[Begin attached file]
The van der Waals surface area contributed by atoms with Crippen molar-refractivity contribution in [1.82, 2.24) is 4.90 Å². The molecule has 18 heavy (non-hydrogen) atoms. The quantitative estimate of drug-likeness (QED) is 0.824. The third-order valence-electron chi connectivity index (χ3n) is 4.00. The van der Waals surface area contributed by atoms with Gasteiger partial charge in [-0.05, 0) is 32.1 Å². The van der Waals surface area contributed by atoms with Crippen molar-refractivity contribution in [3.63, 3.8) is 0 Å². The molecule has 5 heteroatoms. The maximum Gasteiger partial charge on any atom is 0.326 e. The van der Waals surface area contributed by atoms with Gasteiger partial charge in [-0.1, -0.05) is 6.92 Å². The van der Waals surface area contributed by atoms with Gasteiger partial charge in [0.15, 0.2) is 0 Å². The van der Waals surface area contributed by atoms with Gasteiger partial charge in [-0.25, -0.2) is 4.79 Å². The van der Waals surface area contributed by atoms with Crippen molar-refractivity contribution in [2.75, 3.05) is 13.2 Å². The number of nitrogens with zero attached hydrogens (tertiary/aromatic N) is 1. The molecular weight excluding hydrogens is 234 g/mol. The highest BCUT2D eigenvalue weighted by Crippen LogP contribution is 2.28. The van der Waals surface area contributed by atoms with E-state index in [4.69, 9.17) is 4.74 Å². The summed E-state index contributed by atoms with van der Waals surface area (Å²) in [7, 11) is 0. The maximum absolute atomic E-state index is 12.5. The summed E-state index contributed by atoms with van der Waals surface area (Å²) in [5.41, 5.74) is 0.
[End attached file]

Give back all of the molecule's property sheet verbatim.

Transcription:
The van der Waals surface area contributed by atoms with Crippen molar-refractivity contribution in [1.82, 2.24) is 4.90 Å². The molecule has 18 heavy (non-hydrogen) atoms. The quantitative estimate of drug-likeness (QED) is 0.824. The third-order valence-electron chi connectivity index (χ3n) is 4.00. The van der Waals surface area contributed by atoms with Gasteiger partial charge in [-0.05, 0) is 32.1 Å². The van der Waals surface area contributed by atoms with Crippen molar-refractivity contribution in [3.63, 3.8) is 0 Å². The molecule has 5 heteroatoms. The maximum Gasteiger partial charge on any atom is 0.326 e. The van der Waals surface area contributed by atoms with Gasteiger partial charge in [-0.1, -0.05) is 6.92 Å². The van der Waals surface area contributed by atoms with Gasteiger partial charge in [0.15, 0.2) is 0 Å². The van der Waals surface area contributed by atoms with Gasteiger partial charge in [-0.25, -0.2) is 4.79 Å². The van der Waals surface area contributed by atoms with Crippen molar-refractivity contribution in [2.75, 3.05) is 13.2 Å². The number of nitrogens with zero attached hydrogens (tertiary/aromatic N) is 1. The molecular weight excluding hydrogens is 234 g/mol. The highest BCUT2D eigenvalue weighted by Crippen LogP contribution is 2.28. The van der Waals surface area contributed by atoms with E-state index in [4.69, 9.17) is 4.74 Å². The summed E-state index contributed by atoms with van der Waals surface area (Å²) in [7, 11) is 0. The maximum absolute atomic E-state index is 12.5. The summed E-state index contributed by atoms with van der Waals surface area (Å²) in [5.41, 5.74) is 0.